Rick: You are blessed with a tremendous air-staff there. There probably isn't anyone on the staff that doesn't have at least twenty five years of radio experience. I'm guessing they don't require a ton of direction.

Patty: So true. It’s an amazingly gifted team, and I look at my role more as a coach. A great team is full of outstanding individual players, but championships aren’t won without coaching to bring that together. There’s always room for growth. The best are the best because they don’t stop trying to improve. Michael Jordan threw hundreds of pre-game free-throws. Players review game video. Our staff is expected to keep focused and give their all every break every day.

The triumvirate of Steve Downes, Bob Stroud (photo) and Bobby Skafish are the core. They have long histories of success, and they want that success to continue, which takes work. No one is allowed to phone it in at the Drive, even though just doing that they’d be better than most of the talent in town! Besides being an outstanding journalist, Kathy Voltmer has as strong a work ethic of any air talent I’ve encountered. Phil Manicki, Greg Easterling and our weekend team of Carla Leonardo, Steve Seaver, Allie Ellison, Marc Vernon, Don Nelson and Jim Foster all have impressive pedigrees, and the high quality of the talent in every hour of every day is something we’re very proud of. We’re also proud that we’re live and local 24/7. There’s never a moment when there’s not a live human being behind the console.

I’d be remiss if I didn’t highlight the contributions of the staff behind the scenes. Full credit for the positive environment in the hallways goes to Jerry Schnacke. He’s now Market Manager, but was our GM for over half the Drive’s 10 years. He created an atmosphere where creativity thrives, and people enjoy coming to work. Drew Horowitz is responsible for giving us the room to develop and grow. We have the 2 most accomplished production wizards in Chicago, Tom Couch and Matt Bisbee, and the unsung hero is Paul Webber. He’s a secret weapon, and that’s all I’ll say about that!

Rick: I absolutely LOVED that history of rock and roll special you aired recently. I think I listened to six hours or more of it. To hear a locally produced and written special of that caliber was amazing. How did that come about?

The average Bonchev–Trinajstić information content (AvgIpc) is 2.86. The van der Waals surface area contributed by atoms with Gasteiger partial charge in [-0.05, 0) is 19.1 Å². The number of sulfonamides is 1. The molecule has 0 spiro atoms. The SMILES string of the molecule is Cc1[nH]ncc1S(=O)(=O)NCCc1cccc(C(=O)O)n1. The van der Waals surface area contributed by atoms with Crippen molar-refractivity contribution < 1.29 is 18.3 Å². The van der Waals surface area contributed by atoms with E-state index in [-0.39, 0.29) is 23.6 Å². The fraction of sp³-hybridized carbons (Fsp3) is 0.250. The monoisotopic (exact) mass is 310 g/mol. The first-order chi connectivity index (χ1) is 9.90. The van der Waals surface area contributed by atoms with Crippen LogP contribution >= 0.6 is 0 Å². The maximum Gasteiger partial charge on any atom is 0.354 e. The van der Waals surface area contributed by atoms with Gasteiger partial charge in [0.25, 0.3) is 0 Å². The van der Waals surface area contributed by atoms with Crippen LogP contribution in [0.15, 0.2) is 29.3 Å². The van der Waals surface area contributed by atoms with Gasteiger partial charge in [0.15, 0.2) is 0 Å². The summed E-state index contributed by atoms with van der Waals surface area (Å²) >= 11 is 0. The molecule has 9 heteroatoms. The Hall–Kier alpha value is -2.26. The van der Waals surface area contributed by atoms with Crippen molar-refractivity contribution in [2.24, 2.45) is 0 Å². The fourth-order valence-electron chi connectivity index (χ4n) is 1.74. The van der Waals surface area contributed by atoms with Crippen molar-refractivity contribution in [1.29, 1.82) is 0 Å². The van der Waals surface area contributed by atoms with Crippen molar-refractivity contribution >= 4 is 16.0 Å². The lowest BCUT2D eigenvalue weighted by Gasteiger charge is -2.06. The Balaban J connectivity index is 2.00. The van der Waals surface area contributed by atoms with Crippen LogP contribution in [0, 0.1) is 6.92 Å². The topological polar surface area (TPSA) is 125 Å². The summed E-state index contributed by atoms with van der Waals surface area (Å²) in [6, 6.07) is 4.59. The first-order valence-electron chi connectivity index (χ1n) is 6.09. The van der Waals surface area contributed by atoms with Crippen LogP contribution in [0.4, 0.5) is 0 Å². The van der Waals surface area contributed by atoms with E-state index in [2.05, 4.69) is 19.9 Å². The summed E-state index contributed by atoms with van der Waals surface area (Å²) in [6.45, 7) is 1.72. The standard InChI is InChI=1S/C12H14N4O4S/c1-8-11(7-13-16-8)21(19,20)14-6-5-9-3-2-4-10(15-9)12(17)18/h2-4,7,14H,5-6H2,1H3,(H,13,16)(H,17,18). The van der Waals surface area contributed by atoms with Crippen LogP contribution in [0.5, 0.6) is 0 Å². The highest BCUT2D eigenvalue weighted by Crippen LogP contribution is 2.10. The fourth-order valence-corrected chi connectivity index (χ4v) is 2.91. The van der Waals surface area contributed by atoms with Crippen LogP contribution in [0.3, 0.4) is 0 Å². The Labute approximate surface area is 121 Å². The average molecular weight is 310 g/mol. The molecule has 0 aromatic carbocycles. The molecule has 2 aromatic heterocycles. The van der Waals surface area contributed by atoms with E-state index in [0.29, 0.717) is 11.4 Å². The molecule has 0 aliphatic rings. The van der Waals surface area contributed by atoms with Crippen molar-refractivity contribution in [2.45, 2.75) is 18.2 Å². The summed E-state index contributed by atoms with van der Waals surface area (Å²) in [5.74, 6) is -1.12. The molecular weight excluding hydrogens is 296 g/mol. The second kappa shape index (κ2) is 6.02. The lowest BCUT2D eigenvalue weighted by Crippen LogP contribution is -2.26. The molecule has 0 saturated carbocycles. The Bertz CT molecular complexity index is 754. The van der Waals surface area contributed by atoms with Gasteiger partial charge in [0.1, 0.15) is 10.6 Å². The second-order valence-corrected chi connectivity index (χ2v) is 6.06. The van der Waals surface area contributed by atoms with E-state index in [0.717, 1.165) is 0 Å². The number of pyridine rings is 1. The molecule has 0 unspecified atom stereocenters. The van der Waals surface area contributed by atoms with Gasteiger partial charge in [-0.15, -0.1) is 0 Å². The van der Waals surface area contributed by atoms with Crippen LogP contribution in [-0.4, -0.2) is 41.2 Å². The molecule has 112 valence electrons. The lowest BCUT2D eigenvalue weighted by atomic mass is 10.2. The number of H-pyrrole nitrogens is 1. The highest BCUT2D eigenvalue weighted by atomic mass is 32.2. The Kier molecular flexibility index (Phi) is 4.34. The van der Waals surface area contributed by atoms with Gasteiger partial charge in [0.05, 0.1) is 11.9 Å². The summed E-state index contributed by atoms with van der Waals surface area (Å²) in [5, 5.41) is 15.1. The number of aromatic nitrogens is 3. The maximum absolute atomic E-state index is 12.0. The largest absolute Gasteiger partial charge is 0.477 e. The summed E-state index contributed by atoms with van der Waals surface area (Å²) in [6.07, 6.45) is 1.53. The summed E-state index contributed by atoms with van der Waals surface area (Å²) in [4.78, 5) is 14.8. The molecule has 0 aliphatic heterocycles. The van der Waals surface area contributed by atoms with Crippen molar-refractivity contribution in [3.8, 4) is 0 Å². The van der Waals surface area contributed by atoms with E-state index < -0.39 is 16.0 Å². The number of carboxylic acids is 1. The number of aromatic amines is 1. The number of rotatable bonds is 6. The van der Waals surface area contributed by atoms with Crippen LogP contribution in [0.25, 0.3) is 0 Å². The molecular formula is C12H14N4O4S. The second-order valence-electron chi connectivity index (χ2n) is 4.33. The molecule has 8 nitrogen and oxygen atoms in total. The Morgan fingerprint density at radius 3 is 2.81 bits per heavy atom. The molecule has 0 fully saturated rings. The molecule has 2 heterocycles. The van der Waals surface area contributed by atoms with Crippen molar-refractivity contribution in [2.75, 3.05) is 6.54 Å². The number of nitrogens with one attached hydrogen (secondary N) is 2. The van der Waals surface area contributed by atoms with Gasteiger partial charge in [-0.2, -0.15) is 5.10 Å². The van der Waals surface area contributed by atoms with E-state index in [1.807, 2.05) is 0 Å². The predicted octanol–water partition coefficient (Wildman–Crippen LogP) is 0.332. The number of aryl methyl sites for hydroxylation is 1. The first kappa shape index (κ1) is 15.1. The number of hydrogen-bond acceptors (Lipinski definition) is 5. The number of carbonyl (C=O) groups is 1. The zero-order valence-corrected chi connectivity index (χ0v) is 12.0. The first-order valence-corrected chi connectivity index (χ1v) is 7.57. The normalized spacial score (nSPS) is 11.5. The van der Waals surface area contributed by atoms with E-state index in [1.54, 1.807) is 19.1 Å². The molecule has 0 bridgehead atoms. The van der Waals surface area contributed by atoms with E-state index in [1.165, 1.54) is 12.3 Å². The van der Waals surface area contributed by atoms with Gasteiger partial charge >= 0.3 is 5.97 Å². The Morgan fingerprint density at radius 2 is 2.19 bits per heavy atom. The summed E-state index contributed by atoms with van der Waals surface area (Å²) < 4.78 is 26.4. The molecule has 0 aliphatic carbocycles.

Patty:  It was a true group effort. The original idea came from Director of Creative Services, Tom Couch. We passed the overall idea to key airstaff members for thoughts on how it should be flushed out. Skafish came up with the winning idea, and we were off and running. We figured out the “chapters” then the music to include and it was off to production. Downes, Stroud and Skafish wrote their chapters, Tom and Matt Bisbee wrote the connecting pieces. Several months in the making…and we are so happy with how it came out. The audience response was off the charts. It's running again Saturday (1/29).

Rick: I know that working as a PD for Greg Solk is a challenge. He's very hands-on (he told me so himself when I interviewed last year), and in your case in particular, the Drive was his creation. How does your relationship with Greg work on a day-to-day basis? 

Patty: He’s a challenge, but he should be, and he challenges me in a good way. I’m very self-motivating, but he sets the bar very high, and it’s invigorating to work to meet it. Greg (photo) travels a lot, so weeks can go by where we don’t see each other. When he’s on the road I send an occasional update email (nowhere near often enough, if you ask him). If I really need him, he’s reachable (and Fina Rodriguez is key in finding him!) When he’s in Chicago he spends 2 days a week at the Drive. That’s when we joke about him meddling, and doesn’t he have a plane to catch? The Drive is absolutely his baby, and I feel so fortunate that he’s entrusted its daily care and feeding to me! He has a definite vision for its evolution, and is the one who comes up with most of our unique features. I honestly feel that every radio station he touches is better because of his input, so I’m grateful for the attention he gives to the Drive.

Rick: Of course, you also worked for a strong personality at WXRT; Norm Winer. How would you compare and contrast Norm and Greg? 

Patty: They both have an unparalleled passion for what they do. Both are unquestionably responsible for their stations vision. Both love sports analogies. Both have a tendency to nit-pick, but Norm gets the nod there! Greg is much better at time management…he’s never late for a meeting, Norm, not so much! (Greg does have Fina which gives him a distinct advantage, but even if Norm had a Fina, he’d still be late!) And Norm loves playing Christmas music…Greg, not so much!